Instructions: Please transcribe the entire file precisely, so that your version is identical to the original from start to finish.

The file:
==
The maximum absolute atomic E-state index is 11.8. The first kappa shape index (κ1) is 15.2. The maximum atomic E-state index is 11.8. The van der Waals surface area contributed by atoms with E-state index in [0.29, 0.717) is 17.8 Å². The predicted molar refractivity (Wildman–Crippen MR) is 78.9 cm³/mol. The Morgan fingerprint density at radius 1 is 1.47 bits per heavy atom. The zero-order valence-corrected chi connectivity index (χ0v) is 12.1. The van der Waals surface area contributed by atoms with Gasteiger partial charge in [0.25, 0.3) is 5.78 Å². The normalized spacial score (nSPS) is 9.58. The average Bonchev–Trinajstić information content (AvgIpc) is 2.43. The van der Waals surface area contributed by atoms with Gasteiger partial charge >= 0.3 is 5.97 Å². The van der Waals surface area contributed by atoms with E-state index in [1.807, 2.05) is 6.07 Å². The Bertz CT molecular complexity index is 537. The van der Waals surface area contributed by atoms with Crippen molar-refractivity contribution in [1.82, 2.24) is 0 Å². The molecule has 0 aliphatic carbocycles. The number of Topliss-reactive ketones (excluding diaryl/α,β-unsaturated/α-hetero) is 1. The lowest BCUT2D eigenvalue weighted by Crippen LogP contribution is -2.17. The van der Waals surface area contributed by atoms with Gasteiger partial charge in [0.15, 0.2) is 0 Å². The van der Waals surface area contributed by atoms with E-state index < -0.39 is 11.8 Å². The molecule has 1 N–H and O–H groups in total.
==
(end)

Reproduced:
The maximum absolute atomic E-state index is 11.8. The first kappa shape index (κ1) is 15.2. The maximum atomic E-state index is 11.8. The van der Waals surface area contributed by atoms with E-state index in [0.29, 0.717) is 17.8 Å². The predicted molar refractivity (Wildman–Crippen MR) is 78.9 cm³/mol. The Morgan fingerprint density at radius 1 is 1.47 bits per heavy atom. The zero-order valence-corrected chi connectivity index (χ0v) is 12.1. The van der Waals surface area contributed by atoms with Gasteiger partial charge in [0.25, 0.3) is 5.78 Å². The normalized spacial score (nSPS) is 9.58. The average Bonchev–Trinajstić information content (AvgIpc) is 2.43. The van der Waals surface area contributed by atoms with Gasteiger partial charge >= 0.3 is 5.97 Å². The van der Waals surface area contributed by atoms with E-state index in [1.807, 2.05) is 6.07 Å². The Bertz CT molecular complexity index is 537. The van der Waals surface area contributed by atoms with Crippen molar-refractivity contribution in [1.82, 2.24) is 0 Å². The molecule has 0 aliphatic carbocycles. The number of Topliss-reactive ketones (excluding diaryl/α,β-unsaturated/α-hetero) is 1. The lowest BCUT2D eigenvalue weighted by Crippen LogP contribution is -2.17. The van der Waals surface area contributed by atoms with Gasteiger partial charge in [0.15, 0.2) is 0 Å². The van der Waals surface area contributed by atoms with E-state index < -0.39 is 11.8 Å². The molecule has 1 N–H and O–H groups in total.